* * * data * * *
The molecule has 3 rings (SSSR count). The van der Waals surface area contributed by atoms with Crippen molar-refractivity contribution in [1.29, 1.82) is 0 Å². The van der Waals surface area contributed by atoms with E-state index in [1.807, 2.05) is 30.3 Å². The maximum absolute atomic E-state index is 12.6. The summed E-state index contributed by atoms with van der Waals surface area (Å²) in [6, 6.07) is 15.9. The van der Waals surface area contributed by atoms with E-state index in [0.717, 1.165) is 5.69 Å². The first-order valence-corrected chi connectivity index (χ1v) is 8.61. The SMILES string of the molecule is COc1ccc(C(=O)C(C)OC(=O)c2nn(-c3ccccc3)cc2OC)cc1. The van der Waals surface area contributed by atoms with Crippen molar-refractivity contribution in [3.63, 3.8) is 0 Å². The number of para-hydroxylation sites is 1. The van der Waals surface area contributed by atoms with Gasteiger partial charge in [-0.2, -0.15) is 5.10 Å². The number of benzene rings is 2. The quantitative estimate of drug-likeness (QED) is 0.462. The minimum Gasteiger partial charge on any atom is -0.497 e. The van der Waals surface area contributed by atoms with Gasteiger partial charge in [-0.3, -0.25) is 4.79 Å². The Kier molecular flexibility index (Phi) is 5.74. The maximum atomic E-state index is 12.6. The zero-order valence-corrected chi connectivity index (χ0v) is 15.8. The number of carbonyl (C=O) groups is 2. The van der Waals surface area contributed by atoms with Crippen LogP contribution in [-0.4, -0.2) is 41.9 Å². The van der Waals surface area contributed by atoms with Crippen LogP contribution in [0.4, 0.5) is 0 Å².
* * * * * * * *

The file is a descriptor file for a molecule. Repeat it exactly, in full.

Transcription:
The molecule has 3 rings (SSSR count). The van der Waals surface area contributed by atoms with Crippen molar-refractivity contribution in [1.29, 1.82) is 0 Å². The van der Waals surface area contributed by atoms with E-state index in [1.807, 2.05) is 30.3 Å². The maximum absolute atomic E-state index is 12.6. The summed E-state index contributed by atoms with van der Waals surface area (Å²) in [6, 6.07) is 15.9. The van der Waals surface area contributed by atoms with E-state index in [0.717, 1.165) is 5.69 Å². The first-order valence-corrected chi connectivity index (χ1v) is 8.61. The SMILES string of the molecule is COc1ccc(C(=O)C(C)OC(=O)c2nn(-c3ccccc3)cc2OC)cc1. The van der Waals surface area contributed by atoms with Crippen molar-refractivity contribution in [3.63, 3.8) is 0 Å². The number of para-hydroxylation sites is 1. The van der Waals surface area contributed by atoms with Gasteiger partial charge in [-0.2, -0.15) is 5.10 Å². The number of benzene rings is 2. The quantitative estimate of drug-likeness (QED) is 0.462. The minimum Gasteiger partial charge on any atom is -0.497 e. The van der Waals surface area contributed by atoms with Gasteiger partial charge in [-0.3, -0.25) is 4.79 Å². The Kier molecular flexibility index (Phi) is 5.74. The maximum atomic E-state index is 12.6. The zero-order valence-corrected chi connectivity index (χ0v) is 15.8. The number of carbonyl (C=O) groups is 2. The van der Waals surface area contributed by atoms with Crippen LogP contribution in [-0.4, -0.2) is 41.9 Å². The van der Waals surface area contributed by atoms with Crippen LogP contribution in [0.4, 0.5) is 0 Å².